Friday, March 31, 2017

Two world conquerors

I photographed two bird species in Borrego Springs recently that I originally included in the trip report. The things I wrote about them, however, didn't go with the theme of the trip report. So I cut it out and present it separately here.

Some idiot uninformed person decided that every bird that William Shakespeare ever mentioned in his poems and plays should be naturalized to North America. Thus, for a time in the late 1800's one might hear Skylarks and Nightingales and other English birds in various cities in North America.

Soapbox time: When you take a plant or animal from its natural habitat and let it loose in an alien environment, one of two things can happen. It will either die a horrible death, or it will grow in population exponentially and completely overrun its new home and outcompete similar native life. History is replete with examples. From rabbits, goats, and rats destroying Pacific island paradises, to the dandelions in your yard. Himalayan blackberries in the Pacific Northwest. Brazilian pepper trees in southern California. The same goes for letting your no-longer-wanted pet turtle go at the local pond and killing the native turtles, or (sorry to offend) letting your housecat out of doors where they kill 1.4 to 3.7 billion birds each year.

Thus it is that most birders loathe the European Starling. This bird was brought to the United States in the 1890's and a release in New York City led to every one of the starlings in North America today--60,000,000 birds. They're messy, they're noisy, they group into winter flocks of 100,000 or more, they're aggressive toward native songbirds. They have been implicated in the population crash of bluebirds and other birds that nest in old woodpecker holes--usurping them for themselves. But, admittedly, when they attain their breeding finery, and aren't flocking in their usual dirty brown plumage, they can be attractive.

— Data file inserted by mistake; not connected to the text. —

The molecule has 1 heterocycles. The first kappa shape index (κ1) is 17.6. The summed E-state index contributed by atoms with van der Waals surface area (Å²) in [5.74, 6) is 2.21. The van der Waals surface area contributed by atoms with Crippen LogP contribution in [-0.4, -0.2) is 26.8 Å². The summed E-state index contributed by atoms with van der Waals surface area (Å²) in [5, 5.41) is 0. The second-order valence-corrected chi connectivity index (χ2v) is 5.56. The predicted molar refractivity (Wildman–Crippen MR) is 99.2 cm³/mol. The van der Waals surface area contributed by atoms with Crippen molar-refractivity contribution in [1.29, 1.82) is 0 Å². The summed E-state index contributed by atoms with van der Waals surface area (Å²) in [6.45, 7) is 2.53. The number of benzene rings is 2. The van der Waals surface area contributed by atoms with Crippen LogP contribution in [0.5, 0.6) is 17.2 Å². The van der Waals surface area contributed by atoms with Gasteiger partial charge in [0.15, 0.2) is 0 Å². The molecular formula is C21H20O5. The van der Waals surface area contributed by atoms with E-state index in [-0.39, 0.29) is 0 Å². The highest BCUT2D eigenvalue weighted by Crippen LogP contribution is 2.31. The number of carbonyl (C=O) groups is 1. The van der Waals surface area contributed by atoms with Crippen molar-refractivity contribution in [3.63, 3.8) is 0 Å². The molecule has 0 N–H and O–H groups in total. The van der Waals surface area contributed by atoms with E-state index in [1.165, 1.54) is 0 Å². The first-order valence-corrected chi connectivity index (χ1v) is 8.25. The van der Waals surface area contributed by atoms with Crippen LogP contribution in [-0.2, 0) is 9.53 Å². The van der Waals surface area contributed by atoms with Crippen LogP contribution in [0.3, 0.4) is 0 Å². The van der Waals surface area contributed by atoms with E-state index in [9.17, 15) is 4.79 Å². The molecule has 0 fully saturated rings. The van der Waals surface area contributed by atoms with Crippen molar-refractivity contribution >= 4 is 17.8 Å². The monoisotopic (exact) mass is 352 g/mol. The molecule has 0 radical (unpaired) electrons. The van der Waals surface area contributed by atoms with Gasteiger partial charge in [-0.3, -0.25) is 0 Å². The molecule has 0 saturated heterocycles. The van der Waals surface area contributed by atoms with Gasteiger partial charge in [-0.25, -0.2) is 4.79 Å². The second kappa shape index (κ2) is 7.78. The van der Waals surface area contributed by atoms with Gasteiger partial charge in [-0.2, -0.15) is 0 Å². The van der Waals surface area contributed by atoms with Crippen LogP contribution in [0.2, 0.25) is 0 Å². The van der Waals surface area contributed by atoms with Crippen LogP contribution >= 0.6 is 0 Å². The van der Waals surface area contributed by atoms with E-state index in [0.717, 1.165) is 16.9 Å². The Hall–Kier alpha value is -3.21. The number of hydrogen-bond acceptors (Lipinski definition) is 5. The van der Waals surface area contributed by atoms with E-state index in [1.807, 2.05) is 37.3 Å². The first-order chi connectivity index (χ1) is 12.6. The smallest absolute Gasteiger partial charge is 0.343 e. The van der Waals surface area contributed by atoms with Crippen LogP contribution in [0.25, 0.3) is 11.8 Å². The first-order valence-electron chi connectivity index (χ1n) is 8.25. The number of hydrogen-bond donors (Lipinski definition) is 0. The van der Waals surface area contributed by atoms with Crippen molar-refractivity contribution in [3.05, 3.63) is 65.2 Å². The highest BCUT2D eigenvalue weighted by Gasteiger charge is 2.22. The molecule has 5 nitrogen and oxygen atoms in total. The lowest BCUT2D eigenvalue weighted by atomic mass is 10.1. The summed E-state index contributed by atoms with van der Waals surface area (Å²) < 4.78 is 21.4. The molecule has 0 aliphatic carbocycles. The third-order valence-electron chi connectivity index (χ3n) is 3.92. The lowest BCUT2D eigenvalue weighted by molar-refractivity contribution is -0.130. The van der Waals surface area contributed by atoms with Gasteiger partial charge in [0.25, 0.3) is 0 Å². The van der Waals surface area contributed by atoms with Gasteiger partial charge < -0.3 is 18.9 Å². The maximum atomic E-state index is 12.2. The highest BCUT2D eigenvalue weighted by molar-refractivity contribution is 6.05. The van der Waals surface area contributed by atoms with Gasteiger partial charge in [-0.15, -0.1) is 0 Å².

European Starling
Some birders call them "Sky Rats"
European Starling
European Starling putting his best foot (plumage) forward. Borrego Springs, California. March 12, 2017. Greg Gillson.
While the European Starling conquered North America in about 70 years (1890-1960), the Eurasian Collared-Dove did so in only 26 years (1983-2009). This large pigeon accomplished this with strikes that would make Alexander The Great proud. Starting in Florida--of birds perhaps escaped from captivity in the Bahamas--individuals bred, then flew hundreds of miles (primarily to the northwest), and did so again. Their offspring did likewise until they reached Alaska in 2009. Some birds remained behind and are still filling in the "holes" left behind. Unlike the Starling, these doves seem to get along with native doves and other birds. But their sheer volume means they are consuming huge amounts of food formerly eaten by other birds, especially the native Mourning Doves. What the eventual outcome will be, we'll have to wait and see.

Eurasian Collared-Dove
Some birders call them "Sky Rat Lattes"
Eurasian Collared-Dove
They look so innocent.  But when their population grows exponentially, bad things happen.
Eurasian Collared-Doves. Borrego Springs, California. March 12, 2017. Greg Gillson